Cutting the Fat
In last month's column, I lamented the declining emphasis on physical education in American schools and the effect it may be having on today's young people. That effect may be "a serious public health issue," according to a recent article in the prestigious New England Journal of Medicine.
With findings based on a series of studies, the article states that as many as 15 percent of today's American youth may be overweight. This is up dramatically from 5 percent in the early 1970s. As the rate of obesity rises among these young people, so too do the risks that they will develop Type 2 diabetes and other conditions that can result in circulatory and coronary problems for them in adulthood.
"The rising prevalence of obesity indicates that, increasingly, young people have an energy intake that exceeds their energy expenditure from metabolism and activity," the article says. It goes on to place blame on a number of factors, including "increased numbers of meals away from home, larger portions and increased consumption of calorically dense fast foods." Also named as culprits are "increased availability of labor-saving devices, television and video games and decreased physical education time in schools."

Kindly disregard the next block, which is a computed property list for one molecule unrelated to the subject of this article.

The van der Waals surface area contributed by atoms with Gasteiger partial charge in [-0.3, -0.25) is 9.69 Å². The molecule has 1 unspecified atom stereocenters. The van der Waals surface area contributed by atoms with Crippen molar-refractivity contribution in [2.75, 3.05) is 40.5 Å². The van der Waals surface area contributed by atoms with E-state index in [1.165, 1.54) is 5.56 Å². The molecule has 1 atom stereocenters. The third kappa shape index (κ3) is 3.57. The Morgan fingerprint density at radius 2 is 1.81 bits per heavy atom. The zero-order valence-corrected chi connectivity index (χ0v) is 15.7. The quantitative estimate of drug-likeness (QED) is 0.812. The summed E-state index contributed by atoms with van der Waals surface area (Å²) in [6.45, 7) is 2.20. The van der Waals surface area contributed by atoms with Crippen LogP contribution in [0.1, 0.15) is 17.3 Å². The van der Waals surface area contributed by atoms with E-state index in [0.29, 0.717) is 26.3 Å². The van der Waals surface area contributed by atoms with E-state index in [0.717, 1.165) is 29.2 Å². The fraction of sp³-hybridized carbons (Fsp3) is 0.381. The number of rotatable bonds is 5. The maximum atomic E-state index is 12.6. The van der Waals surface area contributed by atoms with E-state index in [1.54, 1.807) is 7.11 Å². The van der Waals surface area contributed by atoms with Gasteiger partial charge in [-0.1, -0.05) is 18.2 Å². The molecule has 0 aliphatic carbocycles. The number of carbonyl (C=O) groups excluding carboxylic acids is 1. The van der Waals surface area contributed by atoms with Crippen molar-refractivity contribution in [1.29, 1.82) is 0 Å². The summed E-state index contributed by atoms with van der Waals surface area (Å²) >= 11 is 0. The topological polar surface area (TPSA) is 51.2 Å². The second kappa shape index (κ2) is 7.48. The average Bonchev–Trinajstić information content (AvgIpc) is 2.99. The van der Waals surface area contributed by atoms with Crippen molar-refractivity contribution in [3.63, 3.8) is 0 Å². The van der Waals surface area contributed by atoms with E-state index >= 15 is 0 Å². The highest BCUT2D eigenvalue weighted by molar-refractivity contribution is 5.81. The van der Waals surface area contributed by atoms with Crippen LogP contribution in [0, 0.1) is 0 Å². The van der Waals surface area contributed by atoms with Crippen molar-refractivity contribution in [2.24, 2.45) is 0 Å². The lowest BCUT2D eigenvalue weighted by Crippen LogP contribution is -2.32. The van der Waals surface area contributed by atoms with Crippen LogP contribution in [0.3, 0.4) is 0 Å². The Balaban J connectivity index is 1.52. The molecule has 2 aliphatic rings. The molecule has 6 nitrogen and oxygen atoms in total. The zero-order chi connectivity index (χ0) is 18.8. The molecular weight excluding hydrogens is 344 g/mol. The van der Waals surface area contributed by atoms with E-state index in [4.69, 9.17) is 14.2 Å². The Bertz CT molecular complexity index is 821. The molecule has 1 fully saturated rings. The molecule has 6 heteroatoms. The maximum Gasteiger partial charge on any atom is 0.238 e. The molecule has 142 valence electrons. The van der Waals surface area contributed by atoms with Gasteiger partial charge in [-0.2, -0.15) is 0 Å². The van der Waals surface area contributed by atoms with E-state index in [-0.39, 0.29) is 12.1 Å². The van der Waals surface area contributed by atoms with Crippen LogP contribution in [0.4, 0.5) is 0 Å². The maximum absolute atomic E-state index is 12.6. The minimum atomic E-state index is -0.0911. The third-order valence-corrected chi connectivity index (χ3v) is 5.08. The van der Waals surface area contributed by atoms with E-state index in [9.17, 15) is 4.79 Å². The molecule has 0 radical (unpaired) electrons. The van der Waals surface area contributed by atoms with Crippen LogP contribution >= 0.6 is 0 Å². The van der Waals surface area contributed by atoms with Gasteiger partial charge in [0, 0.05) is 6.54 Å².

Since 1991, the Youth Risk Behavior Survey conducted by the Centers for Disease Control and Prevention has found lower than recommended levels of physical activity among young people in the United States. The survey also reports a significant decline in reported physical activity over the course of four years of high school. In addition, it notes that the level of physical activity is consistently less for girls than it is for boys. Patterns of activity vs. inactivity are also noted in various ethnic groups.
These findings tie in exactly to what I was saying in my previous column: today's young people -- through physical inactivity and the pursuit of sedentary pastimes -- are jeopardizing their overall health. It doesn't have to be that way. There are simple and effective ways parents can reverse and possibly even halt this decline in their children. Here are just a few suggestions:
· Monitor your child's food intake. Keep an eye on when, where and how much they eat. Keep them away from high-calorie fast foods as much as possible. Feed them balanced and nutritious meals and don't feed them too close to bedtime.
· Monitor your child's activities. Regulate the amount of time they spend watching TV or engaging in other passive activities such as playing video or computer games. Invest time in recreational activities that the whole family can enjoy, like bike riding.
· Encourage your children to go out for sports. Find out what sports or other physical activities, such as dance, yoga or gymnastics, are available and enroll your child in them. Motivate them to engage in activities that work their limbs and their muscles.
There are, of course, other things you can do to help keep your youngsters from becoming lazy and overweight, but these suggestions should do for starters. It is crucial for parents to play a part in helping to maintain their children's overall health, and it's never too early to start.